Tuesday, September 18, 2018

3-D Look with Stencil Printing

This artwork may appeal to some, repel others, and make still others want to reach for those 2-color cardboard glasses once handed out at 3-D movies.  I fall into either category 1 or 2.  Not sure yet.

I used two stencils to create this image -- Warped Holes 9, by Lizzie Mayne, and my 9" X 12" Branching Blossoms Silhouette Stencil.

And I used an idea that has been presented by Julie Fei-Fan Balzer.  I tweaked Julie's process, starting with the same basic steps she did, but then launching into another direction, after asking myself,  "What if ...?"

In going thru the process, I made the happy discovery that Branching Blossoms Silhouette is ideal for this technique because its design automatically divides the image-area into vertical halves.  I took advantage of this by making a shift in hues between the vertical left half and the vertical right half.

I started with a sheet of 140-lb. hot press (smooth) watercolor paper, securing it to my work surface with masking tape and using the same tape to align my Branching Blossoms Silhouette stencil in the center of the paper --

Starting with an Ink Sweeper and ending with a cosmetic sponge, I daubed acrylic paint thru the stencil openings and across the paper, as shown below.

This was what I saw when I lifted the stencil --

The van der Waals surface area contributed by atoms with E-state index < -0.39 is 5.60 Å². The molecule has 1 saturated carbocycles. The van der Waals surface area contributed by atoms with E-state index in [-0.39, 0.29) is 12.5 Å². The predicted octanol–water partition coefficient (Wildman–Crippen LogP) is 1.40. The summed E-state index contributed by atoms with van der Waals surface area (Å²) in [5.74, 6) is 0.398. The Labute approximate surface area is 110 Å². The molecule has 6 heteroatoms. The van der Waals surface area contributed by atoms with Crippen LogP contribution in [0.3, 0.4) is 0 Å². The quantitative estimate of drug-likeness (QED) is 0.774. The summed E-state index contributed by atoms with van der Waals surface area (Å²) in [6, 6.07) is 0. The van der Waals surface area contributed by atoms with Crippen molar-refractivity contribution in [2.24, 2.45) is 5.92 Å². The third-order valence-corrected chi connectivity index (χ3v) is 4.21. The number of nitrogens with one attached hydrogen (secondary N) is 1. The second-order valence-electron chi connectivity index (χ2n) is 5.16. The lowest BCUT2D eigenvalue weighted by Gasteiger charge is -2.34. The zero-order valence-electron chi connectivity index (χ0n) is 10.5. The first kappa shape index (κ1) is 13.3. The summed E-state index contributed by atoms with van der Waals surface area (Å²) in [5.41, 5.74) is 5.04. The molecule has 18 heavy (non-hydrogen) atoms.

Next, I taped Branching Blossoms Silhouette Stencil back onto the paper.  I could have aligned it perfectly with the original print, shown above, but instead, I decided to take a risk and line the stencil up just slightly off-register with the original print.

Above:  Placing the stencil off-register creates these uncovered white areas.

Above:  a close-up of the off-register placement of the stencil over the original print.

Then I taped Lizzie's stencil over mine...

Above:  Lizzie's stencil still bears the multiple colors of acrylic paints from the last project!

Below:  a close-up of Lizzie's stencil over mine.

...and starting applying color thru both stencils, still using the daubing technique with acrylic paints.

My last step was to remove both stencils for the grand unveiling.  And what I saw is the image at the top of this post.

Thanks for visiting here today!  

To scroll thru the pages of my StencilGirl stencils, please start here

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